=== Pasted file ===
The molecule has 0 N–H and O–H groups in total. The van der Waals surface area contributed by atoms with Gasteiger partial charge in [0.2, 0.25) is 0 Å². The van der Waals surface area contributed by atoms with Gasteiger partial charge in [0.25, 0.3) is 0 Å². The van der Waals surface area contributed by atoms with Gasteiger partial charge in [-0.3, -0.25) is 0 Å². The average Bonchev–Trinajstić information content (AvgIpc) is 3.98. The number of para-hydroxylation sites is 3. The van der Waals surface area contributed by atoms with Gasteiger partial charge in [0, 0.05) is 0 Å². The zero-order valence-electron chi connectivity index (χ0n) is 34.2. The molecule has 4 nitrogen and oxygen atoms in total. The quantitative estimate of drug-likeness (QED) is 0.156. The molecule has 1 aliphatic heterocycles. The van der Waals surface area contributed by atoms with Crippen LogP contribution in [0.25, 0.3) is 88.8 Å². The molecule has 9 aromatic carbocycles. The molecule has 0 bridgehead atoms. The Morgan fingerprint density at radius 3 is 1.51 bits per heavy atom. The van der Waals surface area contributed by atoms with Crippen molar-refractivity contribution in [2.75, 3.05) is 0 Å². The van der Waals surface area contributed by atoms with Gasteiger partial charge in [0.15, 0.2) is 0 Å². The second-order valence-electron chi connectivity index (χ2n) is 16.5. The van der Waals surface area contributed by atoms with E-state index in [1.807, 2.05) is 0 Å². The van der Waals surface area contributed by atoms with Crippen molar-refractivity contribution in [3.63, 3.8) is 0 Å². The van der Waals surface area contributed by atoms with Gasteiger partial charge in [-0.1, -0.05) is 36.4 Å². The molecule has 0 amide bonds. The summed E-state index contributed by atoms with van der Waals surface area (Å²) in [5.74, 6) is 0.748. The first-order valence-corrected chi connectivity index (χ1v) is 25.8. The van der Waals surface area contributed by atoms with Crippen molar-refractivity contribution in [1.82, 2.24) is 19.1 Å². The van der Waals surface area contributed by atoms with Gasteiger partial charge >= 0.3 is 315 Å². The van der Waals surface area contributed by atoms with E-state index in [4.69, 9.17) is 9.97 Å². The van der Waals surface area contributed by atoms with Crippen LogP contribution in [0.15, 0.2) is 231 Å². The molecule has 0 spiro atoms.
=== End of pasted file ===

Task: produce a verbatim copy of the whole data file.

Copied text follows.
The molecule has 0 N–H and O–H groups in total. The van der Waals surface area contributed by atoms with Gasteiger partial charge in [0.2, 0.25) is 0 Å². The van der Waals surface area contributed by atoms with Gasteiger partial charge in [0.25, 0.3) is 0 Å². The van der Waals surface area contributed by atoms with Gasteiger partial charge in [-0.3, -0.25) is 0 Å². The average Bonchev–Trinajstić information content (AvgIpc) is 3.98. The number of para-hydroxylation sites is 3. The van der Waals surface area contributed by atoms with Gasteiger partial charge in [0, 0.05) is 0 Å². The zero-order valence-electron chi connectivity index (χ0n) is 34.2. The molecule has 4 nitrogen and oxygen atoms in total. The quantitative estimate of drug-likeness (QED) is 0.156. The molecule has 1 aliphatic heterocycles. The van der Waals surface area contributed by atoms with Crippen LogP contribution in [0.25, 0.3) is 88.8 Å². The molecule has 9 aromatic carbocycles. The molecule has 0 bridgehead atoms. The Morgan fingerprint density at radius 3 is 1.51 bits per heavy atom. The van der Waals surface area contributed by atoms with Crippen molar-refractivity contribution in [2.75, 3.05) is 0 Å². The van der Waals surface area contributed by atoms with Gasteiger partial charge in [0.15, 0.2) is 0 Å². The second-order valence-electron chi connectivity index (χ2n) is 16.5. The van der Waals surface area contributed by atoms with E-state index in [1.807, 2.05) is 0 Å². The van der Waals surface area contributed by atoms with Crippen molar-refractivity contribution in [3.63, 3.8) is 0 Å². The van der Waals surface area contributed by atoms with Gasteiger partial charge in [-0.1, -0.05) is 36.4 Å². The molecule has 0 amide bonds. The summed E-state index contributed by atoms with van der Waals surface area (Å²) in [5.74, 6) is 0.748. The first-order valence-corrected chi connectivity index (χ1v) is 25.8. The van der Waals surface area contributed by atoms with Crippen molar-refractivity contribution in [1.82, 2.24) is 19.1 Å². The van der Waals surface area contributed by atoms with Gasteiger partial charge >= 0.3 is 315 Å². The van der Waals surface area contributed by atoms with E-state index in [4.69, 9.17) is 9.97 Å². The van der Waals surface area contributed by atoms with Crippen LogP contribution in [0.15, 0.2) is 231 Å². The molecule has 0 spiro atoms.